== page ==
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Cleaning corrector lens with XLT coating

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#26 rmollise

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Posted 05 July 2013 - 04:20 PM

They should be so perceptive. :lol:

#27 Stacy

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Posted 07 July 2013 - 11:00 PM

It is unclear on the "ammonia" that is in Windex. The manufacturer says it is "Ammonia D," but is reluctant to describe exactly what that is.


Not really sure where you are getting your information. The company that makes Windex (Johnson & Son) is quite clear about the ammonia used in their product. They also do not recommend it's use on surfaces that would suffer from ammonia.

This is a lively discussion however, and I would love to see what the scientific community has to say about it. :ubetcha:

Uncle Rod says it's safe and effective. I believe it's potentially harmful to your coatings.

I am going to call Celestron tomorrow, and see what they say about it. I actually hope Uncle Ron is correct, because my corrector needs a good cleaning, and that would simplify the whole process... However, I doubt they will say much more than what's in the official manual, which has already been posted......

Ammonium Hydroxide (From Johnson & Son website)

Ammonium Hydroxide is commonly referred to as ammonia and is found in air, soil and water. Many consumers use it at home for cleaning and laundry. It’s a cleaning agent that removes dirt, and it can also be used as a pH adjuster that alters the pH of a product to improve stability. Every formula has an optimum pH to make it work best. For example, a formula that’s more acidic works better for soap scum removal. Its opposite, a formula that’s more alkaline, might be more effective at removing grease or greasy soils. We use pH adjusters to make sure we achieve the best pH for a particular job. Also, the pH of a formula can affect how long it lasts within a container – for example limiting its tendency to rust in a steel can. Household ammonia has a strong odor; by using Ammonium Hydroxide in combination with other ingredients, we can achieve the same cleaning results while using much less ammonia.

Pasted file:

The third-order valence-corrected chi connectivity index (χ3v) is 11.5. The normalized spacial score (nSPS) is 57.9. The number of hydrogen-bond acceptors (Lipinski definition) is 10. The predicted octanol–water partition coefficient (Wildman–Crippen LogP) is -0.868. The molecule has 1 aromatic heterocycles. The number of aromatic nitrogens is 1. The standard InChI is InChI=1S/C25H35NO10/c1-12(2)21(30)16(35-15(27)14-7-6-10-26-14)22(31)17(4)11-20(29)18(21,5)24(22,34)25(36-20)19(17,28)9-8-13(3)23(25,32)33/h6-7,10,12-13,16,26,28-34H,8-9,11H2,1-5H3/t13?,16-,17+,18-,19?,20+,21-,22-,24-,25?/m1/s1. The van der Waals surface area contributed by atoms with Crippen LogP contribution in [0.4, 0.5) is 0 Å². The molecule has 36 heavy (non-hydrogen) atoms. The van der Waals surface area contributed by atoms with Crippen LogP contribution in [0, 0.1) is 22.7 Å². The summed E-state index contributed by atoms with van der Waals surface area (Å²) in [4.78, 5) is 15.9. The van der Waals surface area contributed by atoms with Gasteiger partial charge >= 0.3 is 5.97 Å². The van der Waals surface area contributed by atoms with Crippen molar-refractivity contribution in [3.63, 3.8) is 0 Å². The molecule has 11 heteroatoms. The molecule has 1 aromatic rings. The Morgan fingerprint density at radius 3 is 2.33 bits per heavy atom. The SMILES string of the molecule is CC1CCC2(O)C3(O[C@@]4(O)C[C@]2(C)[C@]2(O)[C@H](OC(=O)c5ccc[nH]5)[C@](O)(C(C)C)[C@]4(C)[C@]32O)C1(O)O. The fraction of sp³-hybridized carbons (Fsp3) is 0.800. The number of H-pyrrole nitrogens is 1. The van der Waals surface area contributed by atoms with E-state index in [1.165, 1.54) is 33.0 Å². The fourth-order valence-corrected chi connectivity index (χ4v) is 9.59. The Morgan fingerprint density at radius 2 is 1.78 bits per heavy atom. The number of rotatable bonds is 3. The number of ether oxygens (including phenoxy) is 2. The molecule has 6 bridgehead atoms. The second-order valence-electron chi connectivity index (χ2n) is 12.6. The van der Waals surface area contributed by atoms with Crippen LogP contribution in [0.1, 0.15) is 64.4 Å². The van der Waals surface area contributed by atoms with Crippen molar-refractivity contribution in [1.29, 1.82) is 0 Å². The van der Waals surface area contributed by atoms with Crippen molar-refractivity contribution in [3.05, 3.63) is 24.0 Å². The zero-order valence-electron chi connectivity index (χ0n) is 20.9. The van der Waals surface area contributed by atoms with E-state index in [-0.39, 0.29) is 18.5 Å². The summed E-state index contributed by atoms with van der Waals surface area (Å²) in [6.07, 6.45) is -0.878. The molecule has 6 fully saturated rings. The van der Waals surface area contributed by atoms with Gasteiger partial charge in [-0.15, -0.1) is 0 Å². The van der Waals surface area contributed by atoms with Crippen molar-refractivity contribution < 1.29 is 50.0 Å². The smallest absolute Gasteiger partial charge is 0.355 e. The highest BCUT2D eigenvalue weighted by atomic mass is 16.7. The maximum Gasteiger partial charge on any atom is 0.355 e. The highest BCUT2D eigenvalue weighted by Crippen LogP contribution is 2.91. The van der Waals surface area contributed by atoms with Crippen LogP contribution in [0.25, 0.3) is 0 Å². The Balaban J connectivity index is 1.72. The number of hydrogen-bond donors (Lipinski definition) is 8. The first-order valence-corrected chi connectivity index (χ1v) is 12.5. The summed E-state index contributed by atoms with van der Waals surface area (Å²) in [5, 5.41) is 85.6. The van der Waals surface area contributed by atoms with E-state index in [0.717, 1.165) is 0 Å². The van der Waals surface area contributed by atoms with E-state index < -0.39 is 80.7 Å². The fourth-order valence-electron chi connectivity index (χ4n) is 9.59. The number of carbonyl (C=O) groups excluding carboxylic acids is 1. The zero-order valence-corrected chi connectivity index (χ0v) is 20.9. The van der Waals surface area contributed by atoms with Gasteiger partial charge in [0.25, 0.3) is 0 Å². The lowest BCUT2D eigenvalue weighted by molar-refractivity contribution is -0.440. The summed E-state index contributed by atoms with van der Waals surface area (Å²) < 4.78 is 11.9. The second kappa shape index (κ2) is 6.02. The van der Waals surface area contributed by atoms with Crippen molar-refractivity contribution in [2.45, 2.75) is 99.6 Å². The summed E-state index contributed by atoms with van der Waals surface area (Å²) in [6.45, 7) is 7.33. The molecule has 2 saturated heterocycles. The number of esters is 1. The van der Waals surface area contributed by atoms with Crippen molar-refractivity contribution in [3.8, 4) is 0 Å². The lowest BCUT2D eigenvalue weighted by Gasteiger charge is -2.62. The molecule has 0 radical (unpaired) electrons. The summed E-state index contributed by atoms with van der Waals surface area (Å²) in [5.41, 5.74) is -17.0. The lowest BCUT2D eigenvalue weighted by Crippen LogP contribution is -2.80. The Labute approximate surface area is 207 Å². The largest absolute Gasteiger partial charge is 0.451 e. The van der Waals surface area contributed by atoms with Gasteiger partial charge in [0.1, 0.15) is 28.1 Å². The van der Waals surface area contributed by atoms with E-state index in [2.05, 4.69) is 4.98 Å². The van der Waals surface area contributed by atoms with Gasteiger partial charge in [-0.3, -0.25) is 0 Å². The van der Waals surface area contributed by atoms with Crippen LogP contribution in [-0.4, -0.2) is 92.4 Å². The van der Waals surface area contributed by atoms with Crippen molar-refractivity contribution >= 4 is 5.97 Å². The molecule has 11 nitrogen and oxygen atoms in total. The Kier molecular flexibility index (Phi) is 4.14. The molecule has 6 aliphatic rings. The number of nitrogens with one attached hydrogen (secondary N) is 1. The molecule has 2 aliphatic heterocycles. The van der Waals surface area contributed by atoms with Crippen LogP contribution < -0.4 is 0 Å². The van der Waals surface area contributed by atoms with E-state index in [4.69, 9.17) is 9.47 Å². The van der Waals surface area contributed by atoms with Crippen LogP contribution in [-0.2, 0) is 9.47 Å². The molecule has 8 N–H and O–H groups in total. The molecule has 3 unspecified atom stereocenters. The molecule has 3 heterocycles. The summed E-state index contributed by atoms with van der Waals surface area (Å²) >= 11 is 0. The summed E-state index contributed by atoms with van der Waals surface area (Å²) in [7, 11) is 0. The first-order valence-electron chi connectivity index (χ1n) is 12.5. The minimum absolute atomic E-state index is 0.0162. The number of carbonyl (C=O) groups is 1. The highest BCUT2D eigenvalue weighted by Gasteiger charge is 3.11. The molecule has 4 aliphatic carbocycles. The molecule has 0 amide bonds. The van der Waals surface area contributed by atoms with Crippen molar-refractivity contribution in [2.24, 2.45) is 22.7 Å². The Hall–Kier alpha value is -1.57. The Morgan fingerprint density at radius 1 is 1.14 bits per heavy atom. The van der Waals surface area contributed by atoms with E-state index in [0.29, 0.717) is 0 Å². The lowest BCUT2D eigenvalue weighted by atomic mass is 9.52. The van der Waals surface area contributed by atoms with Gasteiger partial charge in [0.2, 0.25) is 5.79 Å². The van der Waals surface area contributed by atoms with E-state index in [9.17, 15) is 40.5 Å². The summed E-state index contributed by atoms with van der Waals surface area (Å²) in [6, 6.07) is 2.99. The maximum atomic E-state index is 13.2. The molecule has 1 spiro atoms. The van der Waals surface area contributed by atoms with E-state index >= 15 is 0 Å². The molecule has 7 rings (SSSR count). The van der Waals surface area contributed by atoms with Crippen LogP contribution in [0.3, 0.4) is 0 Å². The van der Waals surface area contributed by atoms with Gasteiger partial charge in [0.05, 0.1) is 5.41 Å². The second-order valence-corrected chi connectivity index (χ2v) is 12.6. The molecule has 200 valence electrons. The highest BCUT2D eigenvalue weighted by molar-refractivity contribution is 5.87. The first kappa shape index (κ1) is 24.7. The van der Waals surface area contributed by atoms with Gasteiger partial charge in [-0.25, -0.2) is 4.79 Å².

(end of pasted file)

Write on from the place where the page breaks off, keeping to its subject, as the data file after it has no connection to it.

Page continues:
#28 astroman100082

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Posted 08 July 2013 - 02:24 PM

Thank you very much for your help guys! I appreciate it!
Guy

#29 Stacy

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Posted 09 July 2013 - 03:28 PM

Called Celestron and they were non-committal as expected. However a little research provided some insight into the issue.

Al Nagler mentions Windex on the TeleVue website as a potential cleaner, that used sparingly, is safe and effective on TeleVue eyepieces.

Another important item to consider is what is the nature of the dirt? Is it water soluble?

A quick Google search on "windex optics" reveals more of the story. It's a hotly debated topic on many web forums from hunting to photography. Many are for and many are against, and just about everybody cites a personal experience either good or bad to back up their opinions.

The simplest argument against it's use however was from someone who had not tried it. just a simple question that spoke to my logical side.

Why use something that is so hotly debated, when there are products uniquely designed to clean coated optics, that not only yield excellent results, they are safe, inexpensive and readily available? :question:

Also a warning against "canned air" I found. It's safe to use in most applications, but there are pitfalls that can ruin your optics, especially on Fluorite lenses. It can also condense moisture from the air (depending on your humidity level) and deposit it on your lens in the form of a hard opaque stain. YMMV.